The latest Global PMI indicators of JPMorgan give an insightful picture about

  • the fading momentum of US and UK growth expectations and
  • the lagging pattern of European ones.

Please consider ‘Global economy hits speed bump, PMI dips from 22-month high’ by HIS Markit.

To start with, note the declining trend of the Global PMI indicator since the financial crisis, as well as the latest bump that inspired Markit’s title.

Unfortunately, we believe it’s more than a bump.

At the same time, Emerging markets (for once) and Europe (as usual) are lagging the US :

Markit comments: ‘Eurozone leads the developed world expansion’.
We believe it’s way too optimistic: if the US fails to drive global growth, where would the European lead come from ?

“Eurozone leads developed world expansion

 

Developed world growth was led by the eurozone, where growth hit a near six-year high. Growth meanwhile slowed in the US, UK and Japan, albeit remaining robust in all cases by recent standards to suggest broad-based expansions among the four largest rich-world economies.

 

Russia continued to lead the emerging market upturn, recording the highest PMI of the BRIC nations for the fourth successive month. Growth accelerated in China, and India returned to expansion for the first time since October, suggesting the economy is recovering from the disruptions of demonetisation.

 

• Brazil remained firmly in decline, though the contraction was the shallowest for almost two years.”

We suggest: Eurozone lags the US decline …

 

 

“US surveys point to strong Q1 but hint at business mood cooling

 

• The US PMI surveys suggest the economy is growing at an annualised rate of around 2.5% in Q1. It remains unclear whether a February slowdown merely represents some pay-back after a strong start to the year, or whether it’s the start of a more entrenched slowdown. A clue rests with the business expectations index, which indicates that business optimism has mellowed back to its post-election level, suggesting companies are becoming more cautious with regard to spending.

 

• Companies nevertheless continued to report buoyant domestic demand and continued to take on staff in reasonable numbers, the rate of hiring having slowed only modestly. The February survey is broadly consistent with 175,000 payroll jobs being added, which represents a pace of hiring that will do little to deter the Fed from delaying its next rate hike.”

 

… and the end of the post Brexit magic :

 

“UK PMI indicates slowdown in GDP growth to 0.4% in Q1

 

• The Markit/CIPS ‘all-sector’ PMI fell for a second successive month in February, dropping to a five-month low of 53.7 from 55.1 in January. The readings for the first two months of the year so far suggest the economy will grow 0.4% in Q1, markedly lower than the 0.7% expansion seen in Q4 of last year. The slowdown signalled by the February surveys pushes the PMI back towards territory more indicative of additional policy stimulus from the Bank of England than a tightening.

 

• However, inflationary pressures remained the highest for six years as firms struggled with rising costs associated with the weak pound. The steep upturn in costs suggests that consumer price inflation has significantly further to rise from the 1.8% annual rate of increase seen in January.”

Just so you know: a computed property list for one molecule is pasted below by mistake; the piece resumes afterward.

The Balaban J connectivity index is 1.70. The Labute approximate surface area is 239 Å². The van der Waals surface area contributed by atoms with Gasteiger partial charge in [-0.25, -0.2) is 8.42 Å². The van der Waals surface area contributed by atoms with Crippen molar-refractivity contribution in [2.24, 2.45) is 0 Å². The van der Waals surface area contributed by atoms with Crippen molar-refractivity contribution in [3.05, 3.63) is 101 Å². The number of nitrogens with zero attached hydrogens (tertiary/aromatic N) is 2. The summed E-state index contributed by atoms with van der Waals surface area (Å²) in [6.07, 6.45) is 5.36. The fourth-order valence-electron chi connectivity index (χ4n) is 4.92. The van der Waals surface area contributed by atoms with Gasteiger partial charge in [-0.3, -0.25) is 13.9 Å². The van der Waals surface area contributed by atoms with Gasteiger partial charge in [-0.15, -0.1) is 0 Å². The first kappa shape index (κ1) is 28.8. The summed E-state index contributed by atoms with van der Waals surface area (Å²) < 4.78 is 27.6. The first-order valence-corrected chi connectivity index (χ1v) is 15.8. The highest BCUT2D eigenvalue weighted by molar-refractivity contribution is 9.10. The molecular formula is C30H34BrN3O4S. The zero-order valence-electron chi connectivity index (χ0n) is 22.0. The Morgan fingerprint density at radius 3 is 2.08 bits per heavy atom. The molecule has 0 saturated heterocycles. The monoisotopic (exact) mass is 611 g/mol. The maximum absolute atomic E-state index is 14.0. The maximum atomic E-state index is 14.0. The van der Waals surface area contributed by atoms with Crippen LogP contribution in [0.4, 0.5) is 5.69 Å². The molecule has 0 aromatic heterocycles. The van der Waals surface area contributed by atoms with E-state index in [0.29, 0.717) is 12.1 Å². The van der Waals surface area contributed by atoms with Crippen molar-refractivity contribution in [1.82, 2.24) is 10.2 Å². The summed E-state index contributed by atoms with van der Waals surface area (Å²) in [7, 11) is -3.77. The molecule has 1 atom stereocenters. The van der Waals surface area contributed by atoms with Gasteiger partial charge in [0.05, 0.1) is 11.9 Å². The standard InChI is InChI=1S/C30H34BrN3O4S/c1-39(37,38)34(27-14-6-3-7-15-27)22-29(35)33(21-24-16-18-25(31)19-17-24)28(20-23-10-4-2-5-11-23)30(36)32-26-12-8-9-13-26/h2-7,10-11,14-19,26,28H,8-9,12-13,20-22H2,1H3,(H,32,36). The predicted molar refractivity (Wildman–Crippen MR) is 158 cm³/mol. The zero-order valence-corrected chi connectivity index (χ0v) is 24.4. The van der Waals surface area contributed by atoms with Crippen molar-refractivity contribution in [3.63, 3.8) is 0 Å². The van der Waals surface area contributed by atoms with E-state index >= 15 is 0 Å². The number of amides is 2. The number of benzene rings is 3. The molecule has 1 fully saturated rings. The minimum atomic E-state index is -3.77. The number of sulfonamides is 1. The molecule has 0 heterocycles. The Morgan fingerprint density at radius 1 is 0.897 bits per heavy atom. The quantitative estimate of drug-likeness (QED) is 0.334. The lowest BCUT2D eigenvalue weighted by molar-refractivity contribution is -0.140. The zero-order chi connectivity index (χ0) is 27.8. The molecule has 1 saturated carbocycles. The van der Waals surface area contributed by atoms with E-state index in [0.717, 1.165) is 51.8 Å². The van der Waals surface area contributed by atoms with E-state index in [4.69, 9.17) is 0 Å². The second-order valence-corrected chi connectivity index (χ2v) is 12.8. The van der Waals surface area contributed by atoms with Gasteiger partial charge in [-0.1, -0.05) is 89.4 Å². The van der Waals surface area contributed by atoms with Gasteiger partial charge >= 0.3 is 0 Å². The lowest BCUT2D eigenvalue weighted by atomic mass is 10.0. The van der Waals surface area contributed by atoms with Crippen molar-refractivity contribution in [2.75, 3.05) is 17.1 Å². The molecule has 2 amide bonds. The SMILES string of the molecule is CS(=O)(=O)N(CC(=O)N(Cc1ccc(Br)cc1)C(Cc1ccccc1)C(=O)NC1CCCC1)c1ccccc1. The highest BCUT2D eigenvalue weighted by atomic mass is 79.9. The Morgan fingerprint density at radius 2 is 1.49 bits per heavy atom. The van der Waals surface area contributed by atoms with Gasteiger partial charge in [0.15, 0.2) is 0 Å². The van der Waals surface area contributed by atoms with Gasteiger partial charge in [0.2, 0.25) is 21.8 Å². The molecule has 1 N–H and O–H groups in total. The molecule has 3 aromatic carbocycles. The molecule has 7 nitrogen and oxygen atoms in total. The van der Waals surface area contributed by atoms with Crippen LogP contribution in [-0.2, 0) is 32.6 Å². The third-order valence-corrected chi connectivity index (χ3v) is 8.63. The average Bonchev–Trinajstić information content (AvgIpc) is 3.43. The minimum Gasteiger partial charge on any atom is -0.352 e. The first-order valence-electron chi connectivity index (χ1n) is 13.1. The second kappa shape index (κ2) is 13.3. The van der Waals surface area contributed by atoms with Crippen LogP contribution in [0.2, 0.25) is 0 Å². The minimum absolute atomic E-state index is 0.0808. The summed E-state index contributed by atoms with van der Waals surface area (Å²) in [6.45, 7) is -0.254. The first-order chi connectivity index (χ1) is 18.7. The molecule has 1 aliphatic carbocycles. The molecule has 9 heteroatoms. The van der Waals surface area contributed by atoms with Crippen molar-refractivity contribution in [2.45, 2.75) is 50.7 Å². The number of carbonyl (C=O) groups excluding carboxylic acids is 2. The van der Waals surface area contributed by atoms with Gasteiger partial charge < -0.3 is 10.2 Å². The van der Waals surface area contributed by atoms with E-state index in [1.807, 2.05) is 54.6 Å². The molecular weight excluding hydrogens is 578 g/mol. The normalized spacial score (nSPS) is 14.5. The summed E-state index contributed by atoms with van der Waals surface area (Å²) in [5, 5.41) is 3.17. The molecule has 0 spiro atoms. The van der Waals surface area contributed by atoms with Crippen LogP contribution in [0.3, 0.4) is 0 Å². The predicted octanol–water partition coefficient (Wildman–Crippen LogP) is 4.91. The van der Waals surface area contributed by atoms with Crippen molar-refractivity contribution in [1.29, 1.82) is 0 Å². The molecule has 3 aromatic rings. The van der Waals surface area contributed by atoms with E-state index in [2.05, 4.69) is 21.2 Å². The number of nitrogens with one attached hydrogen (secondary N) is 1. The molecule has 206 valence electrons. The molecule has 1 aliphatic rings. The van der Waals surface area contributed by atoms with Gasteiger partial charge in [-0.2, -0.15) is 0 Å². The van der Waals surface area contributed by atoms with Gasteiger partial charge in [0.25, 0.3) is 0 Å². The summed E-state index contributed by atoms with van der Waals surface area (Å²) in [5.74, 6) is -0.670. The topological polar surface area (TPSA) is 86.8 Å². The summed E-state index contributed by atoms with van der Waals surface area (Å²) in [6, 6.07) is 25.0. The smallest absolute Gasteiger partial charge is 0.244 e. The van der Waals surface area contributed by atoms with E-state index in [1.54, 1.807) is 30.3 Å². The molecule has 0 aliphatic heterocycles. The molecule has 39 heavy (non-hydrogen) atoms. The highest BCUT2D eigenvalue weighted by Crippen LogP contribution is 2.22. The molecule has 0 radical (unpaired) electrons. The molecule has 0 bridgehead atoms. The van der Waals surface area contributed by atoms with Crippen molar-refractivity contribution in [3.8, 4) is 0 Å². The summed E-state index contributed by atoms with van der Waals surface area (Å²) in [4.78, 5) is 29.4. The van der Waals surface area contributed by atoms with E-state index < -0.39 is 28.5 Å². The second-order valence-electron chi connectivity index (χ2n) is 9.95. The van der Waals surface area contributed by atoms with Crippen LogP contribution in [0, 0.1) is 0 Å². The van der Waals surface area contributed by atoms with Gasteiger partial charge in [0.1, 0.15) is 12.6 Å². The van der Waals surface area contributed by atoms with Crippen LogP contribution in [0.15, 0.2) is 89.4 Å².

The combination of declining leading indicators and rising inflation expectations could make the much awaited monetary normalization somewhat more disruptive.

We suggest to focus on the yield curve dynamics, more to come.

 

Jacques

A blog about finance

5 Comments
  1. Sébastien Gyger 3 years ago

    Hi Jacques,

    Thanks for the post. Economic AND inflation surprise indicators in positive territory for most regions… a rare combination over the past 10 years. As for now we are certainly feeling some sort of fatigue despite the latest signs of economic improvement. With best regards, Sébastien

    • Author
      Jacques 3 years ago

      Thank you for your comment Sébastien.

      You’re right, inflation and economic expectations are on the rise and the bump might be temporary. As I read it you’re on the reflationary side. As discussed here let me challenge some of its rationale.

      I see the recent reflationary trade as mix of oil rebound, improvements in global trade, a managed credit landing in China, aggressive fiscal guidance and buoyant animal spirits. I do not see these factors as an economic inflexion point however but a temporary relief. I believe it will struggle to counter much stronger deleveraging forces, i.e. a normalization of macro-credit (see here for instance for an illustration of oil as a credit variable).

      I would put the legacy of excessive monetary policy on the top of this agenda to get an alternative reading of your reflationary trade: a credit risk repricing.

      More to come about the impact of this scenario on the yield curve, happy to share.

      Best regards,
      Jacques

  2. Very interesting in deed.

    All this comes at the same moment where equity markets are stretched, 10Y Us Treasury are toping its secular bull market trend (2.6%), gold topped at $1265.- (200 MA), oil prices fell and found ground at $48.68 (200 MA).

    This afternoon (Employment figures in the US) and the FOMC on Wednesday will be the major triggers for the next markets’ dynamic.

    We qualify this precise situation as a “Pivotal Point”.

    Best Regards,
    David

    • Author
      Jacques 3 years ago

      Thank you for sharing David,
      Looks like one of these ‘market-macro’ crossroads …
      On the top of the yield curve, on should probably look at volatility.
      Best regards,
      Jacques

      • David Diez de Artazcoz 3 years ago

        In deed.
        Volatility, measured by the VIX index, is trading between 11 and 12 points’ level which is to be considered as very low !!!
        Buy volatility !!!

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